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Visitors from Afar Descend Upon Kelly 'Green Men' Festival on Eclipse Anniversary

The point of greatest eclipse just happens to be outside of Hopkinsville, Kentucky but the folks at an alien festival down the road in Kelly swear it was written in the stars. The Little Green Men Days Festival is an annual celebration remembering when aliens allegedly visited the rural community 62 years ago to the day of the total solar eclipse.

Geraldine Sutton Stith is used to the attention her family’s famed alien encounter has brought her. She’s written two books about the night little green men attacked the Sutton farmhouse. Smith reads from her book: “Lucky could see everyone was exhausted- they had been fighting the little men for about 2 hours. It was time to do something. He thought if they could get to Hopkinsville, they could get help and all would be well.”

Geraldine’s father Elmer - known as “Lucky” - was one of the 11 witnesses who described 12 to 15 “little men” with long arms, huge eyes and a metallic appearance. He shot at the creatures and reported the incident to the local police. “Eleven lives were changed that night on August 21st 1955. To this day, the one’s who are still alive are still affected," Smith reads.

Whether or not the story is true, it’s become a widely circulated UFO story. And Kelly, a town of about 300 people, celebrates the encounter every year on August 21.

And this year, faraway visitors are descending upon the festivities as the town happens to be in the path of solar eclipse totality.

Steve Flynn and his wife Chris from Miami, Florida are among the thousands of people pouring into the region to watch the celestial phenomenon. “Through Googling around we saw the little green man thing pop up on the screen, so we thought we’d drive up here to check it out," Steve said.

Jack and Joyce Weaver from Cincinnati, Ohio, say their daughter told them about the eclipse years ago. “She’s the one that told us about it to begin with… I have in interest in astronomy and I didn’t know my daughter did. She’s the one that suggested it to me and I thought it’d be a good thing to get together for a weekend," said Jack.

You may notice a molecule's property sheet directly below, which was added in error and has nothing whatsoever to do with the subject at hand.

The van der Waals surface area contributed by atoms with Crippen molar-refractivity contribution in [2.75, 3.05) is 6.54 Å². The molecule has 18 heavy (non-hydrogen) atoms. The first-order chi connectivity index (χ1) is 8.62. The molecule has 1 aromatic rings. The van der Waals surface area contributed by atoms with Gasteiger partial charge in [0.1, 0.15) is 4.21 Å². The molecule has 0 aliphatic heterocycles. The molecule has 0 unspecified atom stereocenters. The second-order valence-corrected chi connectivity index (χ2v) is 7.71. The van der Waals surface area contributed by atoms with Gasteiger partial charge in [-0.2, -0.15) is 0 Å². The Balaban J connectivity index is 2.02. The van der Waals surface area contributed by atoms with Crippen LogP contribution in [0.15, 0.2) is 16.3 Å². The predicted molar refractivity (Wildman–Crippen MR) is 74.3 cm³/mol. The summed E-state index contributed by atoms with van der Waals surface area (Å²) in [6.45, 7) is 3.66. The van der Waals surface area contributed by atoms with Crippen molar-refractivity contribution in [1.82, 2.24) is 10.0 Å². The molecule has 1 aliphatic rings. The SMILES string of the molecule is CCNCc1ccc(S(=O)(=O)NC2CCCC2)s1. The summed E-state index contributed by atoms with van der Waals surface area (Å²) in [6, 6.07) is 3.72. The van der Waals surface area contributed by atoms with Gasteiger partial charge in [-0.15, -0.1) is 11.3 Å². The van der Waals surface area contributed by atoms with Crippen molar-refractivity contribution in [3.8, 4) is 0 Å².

A large metal saucer greets visitors entering Kelly Station Park. The festival has a Roswell, New Mexico - local county fair vibe. There’s rides for kids, carnival games... and an ample supply of alien trinkets: glowing heads, wooden saucer hangers and even bigfoot buttons.

Kyle Kadel from Somerset, Kentucky has a booth with merchandise for every kind of cryptid. “We go to the Mothman Festival in West Virginia and this year we’re going to Crypticon. We’re also opening a paranormal museum in Somerset," he said.

Some people were eager to share alien encounters of their own. Ron Noel said he was abducted when he lived in Orlando, Florida. “Three of us were abducted by aliens. We didn’t know it, but apparently they had been tracking us for quite a while. I went in for surgery on my hand and they found an implant on my bone.”

Festival organizer Joann Smithey said having the solar eclipse fall on the anniversary of the alien encounter feels like a little bit more than just luck. And Geraldine Sutton Smith, the daughter of Lucky, who defended his farm from the little green men 62 years ago, said it’s all just for fun.

Taylor is a recent Murray State University graduate where she studied journalism and history. When she's not reporting for WKMS, she enjoys creative writing and traveling. She loves writing stories that involve diversity, local culture and history, nature and recreation, art and music, and national or local politics. If you have a news tip or idea, shoot her an email at!
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